History of Cassandra
Cassandra originated at Facebook in 2007 to solve that company’s inbox search problem, in which they had to deal with large volumes of data in a way that was difficult to scale with traditional methods. Specifically, the team had requirements to handle huge volumes of data in the form of message copies, reverse indices of messages, and many random reads and many simultaneous random writes.
The team was led by Jeff Hammerbacher, with Avinash Lakshman, Karthik Ranganathan and Facebook engineer on the Search Team Prashant Malik as key engineers.
The code was released as an open source Google Code project in July 2008. During its tenure as a Google Code project in 2008, the code was updateable only by Facebook engineers, and little community was built around it as a result. So in March 2009 it was moved to an Apache Incubator project, and on February 17, 2010 it was voted into a top-level project.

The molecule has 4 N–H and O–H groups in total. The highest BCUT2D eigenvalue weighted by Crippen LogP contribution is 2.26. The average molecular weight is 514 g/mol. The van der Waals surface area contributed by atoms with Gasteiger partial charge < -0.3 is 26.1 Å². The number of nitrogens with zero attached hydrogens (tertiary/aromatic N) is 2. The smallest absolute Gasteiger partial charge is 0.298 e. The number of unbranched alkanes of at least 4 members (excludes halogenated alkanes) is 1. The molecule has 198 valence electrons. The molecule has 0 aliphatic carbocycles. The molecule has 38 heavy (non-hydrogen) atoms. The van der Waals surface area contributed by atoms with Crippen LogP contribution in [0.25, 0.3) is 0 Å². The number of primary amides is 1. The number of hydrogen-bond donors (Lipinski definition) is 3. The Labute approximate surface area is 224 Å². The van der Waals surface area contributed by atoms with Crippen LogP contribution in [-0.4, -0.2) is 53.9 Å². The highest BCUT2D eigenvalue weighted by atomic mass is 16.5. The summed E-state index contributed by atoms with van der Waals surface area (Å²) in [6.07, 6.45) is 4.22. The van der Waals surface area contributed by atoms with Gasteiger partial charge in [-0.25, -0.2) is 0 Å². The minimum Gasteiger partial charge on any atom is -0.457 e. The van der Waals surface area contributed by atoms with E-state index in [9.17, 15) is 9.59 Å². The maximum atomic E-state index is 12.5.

The Name – Cassandra
I’m a little surprised how often people ask me where the database got its name. It’s not the first thing I think of when I hear about a project. But it is interesting, and in the case of this database, it’s felicitously meaningful. In Greek mythology, Cassandra was the daughter of King Priam and Queen Hecuba of
Troy. Cassandra was so beautiful that the god Apollo gave her the ability to see the future. But when she refused his amorous advances, he cursed her such that she would still be able to accurately predict everything that would happen—but no one would believe her. Cassandra foresaw the destruction of her city of Troy, but was powerless to stop it. The Cassandra distributed database is named for her. I speculate that it is also named